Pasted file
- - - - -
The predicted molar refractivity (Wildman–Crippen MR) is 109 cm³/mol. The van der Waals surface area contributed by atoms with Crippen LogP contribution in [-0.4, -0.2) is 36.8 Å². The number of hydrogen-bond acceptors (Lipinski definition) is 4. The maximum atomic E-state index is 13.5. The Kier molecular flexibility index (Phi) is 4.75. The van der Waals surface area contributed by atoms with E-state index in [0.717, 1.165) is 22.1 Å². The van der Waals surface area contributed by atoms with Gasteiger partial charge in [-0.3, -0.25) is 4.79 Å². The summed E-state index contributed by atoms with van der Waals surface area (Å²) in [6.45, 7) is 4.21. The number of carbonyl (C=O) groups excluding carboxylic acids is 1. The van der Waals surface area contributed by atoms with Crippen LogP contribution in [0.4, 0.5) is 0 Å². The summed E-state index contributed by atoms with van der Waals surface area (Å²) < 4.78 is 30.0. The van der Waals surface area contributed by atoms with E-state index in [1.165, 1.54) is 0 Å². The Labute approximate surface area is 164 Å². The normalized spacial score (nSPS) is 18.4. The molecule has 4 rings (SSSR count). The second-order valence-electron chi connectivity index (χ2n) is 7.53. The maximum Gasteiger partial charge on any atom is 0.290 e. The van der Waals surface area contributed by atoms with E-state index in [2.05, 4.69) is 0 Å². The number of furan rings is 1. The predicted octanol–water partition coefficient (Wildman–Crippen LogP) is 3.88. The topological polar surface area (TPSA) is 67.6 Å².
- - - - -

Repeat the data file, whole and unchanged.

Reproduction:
The predicted molar refractivity (Wildman–Crippen MR) is 109 cm³/mol. The van der Waals surface area contributed by atoms with Crippen LogP contribution in [-0.4, -0.2) is 36.8 Å². The number of hydrogen-bond acceptors (Lipinski definition) is 4. The maximum atomic E-state index is 13.5. The Kier molecular flexibility index (Phi) is 4.75. The van der Waals surface area contributed by atoms with E-state index in [0.717, 1.165) is 22.1 Å². The van der Waals surface area contributed by atoms with Gasteiger partial charge in [-0.3, -0.25) is 4.79 Å². The summed E-state index contributed by atoms with van der Waals surface area (Å²) in [6.45, 7) is 4.21. The number of carbonyl (C=O) groups excluding carboxylic acids is 1. The van der Waals surface area contributed by atoms with Crippen LogP contribution in [0.4, 0.5) is 0 Å². The summed E-state index contributed by atoms with van der Waals surface area (Å²) < 4.78 is 30.0. The van der Waals surface area contributed by atoms with E-state index in [1.165, 1.54) is 0 Å². The Labute approximate surface area is 164 Å². The normalized spacial score (nSPS) is 18.4. The molecule has 4 rings (SSSR count). The second-order valence-electron chi connectivity index (χ2n) is 7.53. The maximum Gasteiger partial charge on any atom is 0.290 e. The van der Waals surface area contributed by atoms with E-state index in [2.05, 4.69) is 0 Å². The number of furan rings is 1. The predicted octanol–water partition coefficient (Wildman–Crippen LogP) is 3.88. The topological polar surface area (TPSA) is 67.6 Å².